Wednesday, January 25, 2012
Kalimba Improvisation
Pay Attention to Phrasing

When you are improvising, pay attention to phrasing. What does that mean? Every sentence has a beginning, a middle, and an ending, and if the sentence doesn't end - if the person just keeps on talking and spewing out words and riffing, perhaps they are happy to hear the sound of their own voice, but it is likely that other people won't enjoy listening to them.

When you improvise, you are throwing out MUSICAL IDEAS. Musical ideas can be amorphous, but they are much better when they are well formed. And a great way to make a musical idea well-formed is to give it a good beginning and a good ending.

MUSICAL IDEAS aren't quite translated into exact expressions like a computer language or even poetry. Perhaps the most important thing about musical ideas is that they can convey to the listener that they are solid, well formed, and self consistent - i.e., they can give the air that YOU know what you are doing... or not, depending on how you pull it off.

Let's get back to phrasing. A well-spoken sentence comes to an emphatic end. A well-formed musical phrase comes to an end gracefully. Consider this: musical phrases can start or stop on any beat, but if you make your phrase end right at the end of a measure - or perhaps end right on the first beat of the next measure - that gives the listener the impression that you did it on purpose, that you are in control, or at least in tune with the music. Also consider that you can end your musical phrase on any note, but that certain notes related to the key you are in or the chord that is being played will give a more solid sense when you end on them.

And now for the climax to this idea: what if you arrange your phrase so you end on a particularly strong beat, AND on a particularly strong note? Then you hit the jackpot.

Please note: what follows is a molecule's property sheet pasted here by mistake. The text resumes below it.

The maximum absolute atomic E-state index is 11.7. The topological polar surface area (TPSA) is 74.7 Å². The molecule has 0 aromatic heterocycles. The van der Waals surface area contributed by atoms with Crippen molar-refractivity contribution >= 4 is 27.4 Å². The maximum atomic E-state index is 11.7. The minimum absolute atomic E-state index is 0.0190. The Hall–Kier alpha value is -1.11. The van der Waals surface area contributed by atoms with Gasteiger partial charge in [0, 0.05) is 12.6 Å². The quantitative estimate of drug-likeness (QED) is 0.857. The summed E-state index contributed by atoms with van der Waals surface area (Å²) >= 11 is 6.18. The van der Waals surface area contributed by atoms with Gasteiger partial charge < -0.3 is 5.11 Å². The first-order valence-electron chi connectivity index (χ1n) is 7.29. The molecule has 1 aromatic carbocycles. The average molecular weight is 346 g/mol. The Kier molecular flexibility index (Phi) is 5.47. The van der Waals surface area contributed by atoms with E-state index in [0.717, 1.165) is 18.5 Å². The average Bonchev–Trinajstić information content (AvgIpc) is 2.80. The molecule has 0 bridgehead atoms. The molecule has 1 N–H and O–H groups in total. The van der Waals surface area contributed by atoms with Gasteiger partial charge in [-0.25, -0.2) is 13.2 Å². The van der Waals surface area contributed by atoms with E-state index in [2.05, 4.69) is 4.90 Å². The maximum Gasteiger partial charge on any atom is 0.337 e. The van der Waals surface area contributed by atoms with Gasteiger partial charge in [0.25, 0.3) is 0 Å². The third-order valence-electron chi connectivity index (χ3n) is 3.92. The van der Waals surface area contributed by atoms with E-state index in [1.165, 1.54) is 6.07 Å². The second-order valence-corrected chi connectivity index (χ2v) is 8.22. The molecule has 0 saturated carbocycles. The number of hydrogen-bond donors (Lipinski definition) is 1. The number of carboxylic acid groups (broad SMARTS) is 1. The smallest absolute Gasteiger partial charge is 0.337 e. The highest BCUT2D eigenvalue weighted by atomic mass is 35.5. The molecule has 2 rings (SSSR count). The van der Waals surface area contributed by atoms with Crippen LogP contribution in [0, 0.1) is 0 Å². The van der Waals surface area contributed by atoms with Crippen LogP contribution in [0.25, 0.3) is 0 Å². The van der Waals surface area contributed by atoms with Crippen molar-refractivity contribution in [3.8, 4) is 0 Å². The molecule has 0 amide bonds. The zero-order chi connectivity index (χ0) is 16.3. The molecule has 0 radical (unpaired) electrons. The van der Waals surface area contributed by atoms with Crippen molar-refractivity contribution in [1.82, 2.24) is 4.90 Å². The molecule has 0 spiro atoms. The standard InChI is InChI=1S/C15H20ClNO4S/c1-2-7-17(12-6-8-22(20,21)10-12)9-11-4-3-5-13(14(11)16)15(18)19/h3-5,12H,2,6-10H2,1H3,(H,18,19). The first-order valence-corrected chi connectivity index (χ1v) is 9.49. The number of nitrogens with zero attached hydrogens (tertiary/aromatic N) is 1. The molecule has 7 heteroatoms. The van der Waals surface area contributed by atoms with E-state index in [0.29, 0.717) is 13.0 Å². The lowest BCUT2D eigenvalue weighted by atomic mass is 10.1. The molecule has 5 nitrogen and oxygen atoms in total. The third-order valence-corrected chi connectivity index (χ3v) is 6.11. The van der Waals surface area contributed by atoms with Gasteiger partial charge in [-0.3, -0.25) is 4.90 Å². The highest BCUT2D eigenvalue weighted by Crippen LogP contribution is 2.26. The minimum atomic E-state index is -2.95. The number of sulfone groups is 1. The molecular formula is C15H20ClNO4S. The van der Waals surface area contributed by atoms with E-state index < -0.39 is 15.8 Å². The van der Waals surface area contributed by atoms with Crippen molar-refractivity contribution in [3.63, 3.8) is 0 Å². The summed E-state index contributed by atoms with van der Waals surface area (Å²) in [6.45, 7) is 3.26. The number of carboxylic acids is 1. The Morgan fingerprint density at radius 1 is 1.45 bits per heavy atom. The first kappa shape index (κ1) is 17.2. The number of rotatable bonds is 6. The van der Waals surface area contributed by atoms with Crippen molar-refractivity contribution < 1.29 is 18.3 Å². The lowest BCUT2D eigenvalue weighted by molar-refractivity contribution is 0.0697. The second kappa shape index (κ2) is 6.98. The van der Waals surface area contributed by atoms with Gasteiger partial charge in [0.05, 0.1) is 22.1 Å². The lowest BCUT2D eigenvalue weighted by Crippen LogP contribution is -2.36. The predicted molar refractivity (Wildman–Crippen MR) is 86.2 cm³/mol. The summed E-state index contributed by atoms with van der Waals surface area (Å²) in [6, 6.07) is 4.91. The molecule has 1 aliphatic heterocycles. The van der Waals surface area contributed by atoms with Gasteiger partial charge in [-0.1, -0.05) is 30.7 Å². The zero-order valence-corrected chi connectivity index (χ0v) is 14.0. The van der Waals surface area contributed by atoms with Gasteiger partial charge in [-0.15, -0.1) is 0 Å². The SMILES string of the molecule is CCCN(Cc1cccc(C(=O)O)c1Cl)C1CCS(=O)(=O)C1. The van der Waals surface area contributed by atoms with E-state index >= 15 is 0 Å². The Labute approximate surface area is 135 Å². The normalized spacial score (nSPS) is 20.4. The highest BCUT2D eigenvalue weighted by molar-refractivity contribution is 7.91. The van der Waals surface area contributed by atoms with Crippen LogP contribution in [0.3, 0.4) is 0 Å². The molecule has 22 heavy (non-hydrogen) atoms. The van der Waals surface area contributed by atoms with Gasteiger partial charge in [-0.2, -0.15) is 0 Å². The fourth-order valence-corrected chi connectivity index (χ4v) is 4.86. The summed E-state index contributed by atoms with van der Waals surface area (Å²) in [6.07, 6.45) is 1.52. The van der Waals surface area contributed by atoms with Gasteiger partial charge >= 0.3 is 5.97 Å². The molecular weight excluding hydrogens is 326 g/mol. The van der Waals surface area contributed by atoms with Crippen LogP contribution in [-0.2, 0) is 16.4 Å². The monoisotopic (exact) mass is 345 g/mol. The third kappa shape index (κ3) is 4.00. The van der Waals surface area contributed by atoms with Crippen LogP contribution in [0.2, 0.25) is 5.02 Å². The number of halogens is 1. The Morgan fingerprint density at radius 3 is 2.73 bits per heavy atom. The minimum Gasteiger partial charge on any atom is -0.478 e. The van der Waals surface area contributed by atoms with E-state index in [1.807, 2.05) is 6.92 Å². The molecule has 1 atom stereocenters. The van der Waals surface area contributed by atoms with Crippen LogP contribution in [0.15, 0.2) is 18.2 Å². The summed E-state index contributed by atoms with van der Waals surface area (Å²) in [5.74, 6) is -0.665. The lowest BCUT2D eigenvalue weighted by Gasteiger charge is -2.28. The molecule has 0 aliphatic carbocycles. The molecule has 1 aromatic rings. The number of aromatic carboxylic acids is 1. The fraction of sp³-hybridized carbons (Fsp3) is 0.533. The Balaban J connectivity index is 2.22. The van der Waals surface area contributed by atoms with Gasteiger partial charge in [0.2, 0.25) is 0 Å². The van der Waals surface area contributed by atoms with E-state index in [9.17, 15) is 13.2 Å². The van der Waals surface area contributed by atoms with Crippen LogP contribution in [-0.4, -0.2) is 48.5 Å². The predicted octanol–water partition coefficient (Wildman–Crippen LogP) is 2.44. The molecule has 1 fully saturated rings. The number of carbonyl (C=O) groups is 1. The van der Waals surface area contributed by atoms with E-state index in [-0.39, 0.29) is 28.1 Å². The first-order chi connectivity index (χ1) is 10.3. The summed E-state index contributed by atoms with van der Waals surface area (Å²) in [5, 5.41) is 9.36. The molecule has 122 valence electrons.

When you are playing, in the middle of a phrase, you can sort of see where the end of the phrase is to come. Just make a guess as to how many notes you want to play between now and then, and throw them out in some pattern, aiming to come down for a 10.0 Olympic landing on the aimed-for beat, on the aimed-for note. If you miscalculated and there is more space than notes, slow the notes down, or double back (i.e., if you are coming down the scale, maybe go back up the scale for a note or two and then come back down) so that you end on the solid beat and the solid note.

Finally, a handy fact: a lot of music is in 4/4 time (i.e., four beats per measure), and the most common scales have 7 notes... well, 8 notes if you double the root note at the top. So, a very simple example of what I am talking about would be to have an 8 note phrase, start at the top of the scale, on the root, a strong note, and go down the scale: Do, Ti, La, So, Fa, Mi, Re, Do --- that is, 8 notes. In other words, the game of music is sort of rigged for success by the fact that the common timing and the common scales line up to be the same length.